Please describe any familiarity you may have with Philadelphia and its residents? (optional question)

I grew up in neighboring NJ and my parents loved taking us to museums in Philadelphia growing up (esp the Ben Franklin museum). Then I lived in Philadelphia for 2 years for school and still visit friends there every few months. I loved the diversity and energy of the city and spent a lot of time exploring art, food, and music and nature in the area while working with the local business community.

How have you crafted this manuscript to resonate with and/or reflect the experiences of those living in urban contexts? (optional question)

The main characters and plot were designed to resonate with anyone anywhere. Regardless of background or culture, most children have favorite toys (which they've lost) and received help from caregivers/adults. Zippy is also purposefully vague, so she can be any type of toy/stuffed animal (with stripes - tiger, zebra, dog, person, fictional object) The locations and other people illustrated within the story (apartment, bus station, public park, library) will reflect an urban environment.

Location: Country

USA

Location: State or Department

NY

Location: City

Brooklyn

Provide an example visual identity for a look and feel you might like to achieve. ( (optional question, 3-5 visuals)

Multiple Choice - Have you been previously published (online, self-published, and print included)?

  • No

Do you have an agent?

  • No

How did you hear about the Challenge? (optional question)

  • OpenIDEO announcement email

What best describes you? (optional question)

  • I am/we are creatives, writers, or artists

9 comments

Join the conversation:

Comment
Photo of Ashanti Antonio Prescott
Team

Wow! Even Zippy wants a me-alone-time to unwind. Sounds nice. Good story

Photo of Amy Pan
Team

Thanks, @Ashanti Antonio Prescott - great reading all your stories too (you wrote so many! I could barely get one together). Esp liked the one with the clock and how you're teaching kids numbers and ABCs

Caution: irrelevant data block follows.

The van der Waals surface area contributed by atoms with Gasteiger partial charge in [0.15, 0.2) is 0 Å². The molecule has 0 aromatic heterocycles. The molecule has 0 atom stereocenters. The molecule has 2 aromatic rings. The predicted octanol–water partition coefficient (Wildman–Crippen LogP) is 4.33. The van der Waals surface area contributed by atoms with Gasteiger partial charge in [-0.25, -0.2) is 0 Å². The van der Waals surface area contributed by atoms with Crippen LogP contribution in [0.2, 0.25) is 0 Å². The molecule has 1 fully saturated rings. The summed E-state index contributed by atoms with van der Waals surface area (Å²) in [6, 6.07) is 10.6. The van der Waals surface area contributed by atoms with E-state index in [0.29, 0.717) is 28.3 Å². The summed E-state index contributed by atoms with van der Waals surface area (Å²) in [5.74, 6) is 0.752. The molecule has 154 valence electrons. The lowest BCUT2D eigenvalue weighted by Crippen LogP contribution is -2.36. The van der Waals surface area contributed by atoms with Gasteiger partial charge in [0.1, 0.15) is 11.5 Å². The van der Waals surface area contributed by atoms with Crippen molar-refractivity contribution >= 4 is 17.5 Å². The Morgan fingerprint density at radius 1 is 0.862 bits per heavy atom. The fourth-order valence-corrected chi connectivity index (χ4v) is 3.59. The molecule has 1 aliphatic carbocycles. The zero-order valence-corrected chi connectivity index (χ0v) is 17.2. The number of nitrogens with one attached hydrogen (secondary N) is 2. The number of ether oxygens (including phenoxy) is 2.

Photo of Ashanti Antonio Prescott
Team

You are welcome. Well, like you I just tried my best. However, I had my team who gave me feedback to fix the lows and intensify the highs.
Regards

Photo of Niha Rika
Team

Hi there! such an engaging and fast paced story. Love it - especially the rhymes (thats what I struggle with in my submission!) and the story's inclusion of a nana (my story also has a grandma <3). Perhaps there is a way to tie in the urban facet? Eitherway, such a wonderful manuscript!!!!

Photo of Amy Pan
Team

Thanks @Niha Rika! I know - all the books we read with rhyming makes it look so easy, but getting ideas to fit with the right tempo was hard. It's not completely there, there are some lines that could be better, but am running out of word count :)

Re: the urban and diversity themes, I'm hoping to communicate a lot of that through illustrations - since the characters start in an apartment building then move to a busy bus stop, an urban park like Rittenhouse or the park in Fishtown and a public library.

Also enjoyed your story, esp as a child of immigrants myself - I actually did a lot of those things with my parents and once in awhile with grandparents when they came to visit.

Photo of Niha Rika
Team

I definitely understand the challenge with word count. I think we both believe our illustrations will also carry our work further! and Thank you for your kind words! Best!

Photo of Dawnnbooks .
Team

Cute story.
Children will surely relate as they too usually have a favourite toy.
Imagine their horror as they relate to the story of losing that toy!!!

Photo of Amy Pan
Team

thanks, @Dawnnbooks! I enjoyed your story of Peanut and Billy as well - great way to explore the city while meeting lots of animals.

Photo of Dawnnbooks .
Team

Thank you for taking the time to read my submission.
Glad that you liked.